Trout Unlimited Truckee Chapter 103 "The Loop" Restoration and Habitat Project

Saturday, September 9, 2017

Simms G3 Guide Vest Product Reveiw

I'm from the old school of fly fishing where using a vest was the norm, I grew up with them, and all of them have served me well. Today's world offers so many different options for carrying the essentials for fly fishing. I sometimes use a sling pack when minimal gear is required and I'm fishing solo. To be honest, I'm still not use to it, it feels foreign to me. As a 20 year veteran guide I carry it all when I'm out with my guests on the water, I'm fully stocked and prepared for any breakdown or equipment needs that may arise. I'm often teased that I carry too much, but in reality my job is no different than being a sherpa on big Himalayan peak, I must be ready to deliver the goods at any cost so we can reach the summit no matter the situation.

I just retired my Simms Guide vest so a friend who recently had his vest stolen could benefit. I've use it for 10 years with an average of 250 days on the water. That's over 2,500 days. The only damage to the vest was from the effects of UV rays from our friend the sun. The outer material of top individual pockets on the back rotted away, as well as the collar. That's it. Every zippered pocket, or velcro pocket is still working like it's new. The retractors are still functional with no cracks in the coiled vinyl. No tears or rips of the outer material after years of abuse. I'm really hard on gear, mostly because I venture where the wild things are, way off the beaten path. The Simms guide vest has proven to be bomb proof.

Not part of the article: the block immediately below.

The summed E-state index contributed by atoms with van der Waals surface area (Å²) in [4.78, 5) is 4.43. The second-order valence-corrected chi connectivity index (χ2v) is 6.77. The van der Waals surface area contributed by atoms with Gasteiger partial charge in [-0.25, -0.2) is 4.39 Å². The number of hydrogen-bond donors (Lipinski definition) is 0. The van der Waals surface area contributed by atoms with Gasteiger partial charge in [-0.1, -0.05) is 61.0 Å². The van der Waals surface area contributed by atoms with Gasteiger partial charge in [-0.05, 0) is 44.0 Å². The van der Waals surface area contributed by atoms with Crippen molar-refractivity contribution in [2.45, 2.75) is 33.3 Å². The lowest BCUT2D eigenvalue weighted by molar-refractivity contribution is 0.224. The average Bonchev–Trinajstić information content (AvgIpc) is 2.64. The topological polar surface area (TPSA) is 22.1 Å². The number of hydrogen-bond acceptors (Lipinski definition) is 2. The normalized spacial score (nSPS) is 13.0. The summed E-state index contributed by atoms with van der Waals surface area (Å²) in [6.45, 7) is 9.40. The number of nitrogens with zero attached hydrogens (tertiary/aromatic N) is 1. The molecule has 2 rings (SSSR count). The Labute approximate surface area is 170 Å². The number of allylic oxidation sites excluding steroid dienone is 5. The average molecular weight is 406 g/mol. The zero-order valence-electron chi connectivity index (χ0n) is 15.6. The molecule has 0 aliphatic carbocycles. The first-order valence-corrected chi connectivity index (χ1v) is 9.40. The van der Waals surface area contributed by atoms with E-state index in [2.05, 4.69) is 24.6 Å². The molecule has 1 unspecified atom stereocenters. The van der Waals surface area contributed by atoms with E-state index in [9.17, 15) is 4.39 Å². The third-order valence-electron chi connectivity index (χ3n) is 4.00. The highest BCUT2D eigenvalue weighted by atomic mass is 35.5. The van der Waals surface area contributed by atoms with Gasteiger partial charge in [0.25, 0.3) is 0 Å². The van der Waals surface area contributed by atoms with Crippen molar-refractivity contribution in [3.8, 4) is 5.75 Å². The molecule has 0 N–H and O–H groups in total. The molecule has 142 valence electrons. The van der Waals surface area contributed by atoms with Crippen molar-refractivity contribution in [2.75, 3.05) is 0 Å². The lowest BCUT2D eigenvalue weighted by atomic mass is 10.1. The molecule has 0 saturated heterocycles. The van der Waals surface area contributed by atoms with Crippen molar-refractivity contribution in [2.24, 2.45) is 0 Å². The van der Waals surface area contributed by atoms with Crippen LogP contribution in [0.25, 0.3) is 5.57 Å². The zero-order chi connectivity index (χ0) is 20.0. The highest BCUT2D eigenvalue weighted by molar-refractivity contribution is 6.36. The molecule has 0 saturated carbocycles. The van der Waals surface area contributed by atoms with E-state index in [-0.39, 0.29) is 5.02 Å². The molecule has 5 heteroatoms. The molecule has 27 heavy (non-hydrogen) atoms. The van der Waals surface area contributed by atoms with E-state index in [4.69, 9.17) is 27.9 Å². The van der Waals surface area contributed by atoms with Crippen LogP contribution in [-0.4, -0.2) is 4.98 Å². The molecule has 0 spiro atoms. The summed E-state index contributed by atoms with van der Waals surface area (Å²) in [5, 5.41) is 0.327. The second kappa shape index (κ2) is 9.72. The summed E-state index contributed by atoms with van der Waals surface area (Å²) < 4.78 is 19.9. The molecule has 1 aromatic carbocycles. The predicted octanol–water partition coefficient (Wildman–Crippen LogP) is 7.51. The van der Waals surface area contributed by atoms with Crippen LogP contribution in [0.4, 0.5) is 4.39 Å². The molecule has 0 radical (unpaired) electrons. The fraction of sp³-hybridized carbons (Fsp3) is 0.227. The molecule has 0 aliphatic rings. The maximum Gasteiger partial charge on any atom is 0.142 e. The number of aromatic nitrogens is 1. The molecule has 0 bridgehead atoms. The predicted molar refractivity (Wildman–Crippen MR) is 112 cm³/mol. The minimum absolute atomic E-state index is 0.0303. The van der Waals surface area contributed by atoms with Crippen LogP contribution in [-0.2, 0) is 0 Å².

So with a new Simms G3 vest to switch over to, I'd like to list the great functions it provides, afterall its proven track record speaks volumes, and I need to look no further for my fly fishing on stream storage needs.

This multitasking superhero outperforms them all, with more than 20 intuitively placed pockets that maintain everything from flies and fly boxes to split-shot, licenses, cell phones, spools, leaders, and more always at the ready. Its breathable, padded collar and stretch fabric shoulders help disperse the load, while keeping you cool and comfortable during high-exertion days on the water.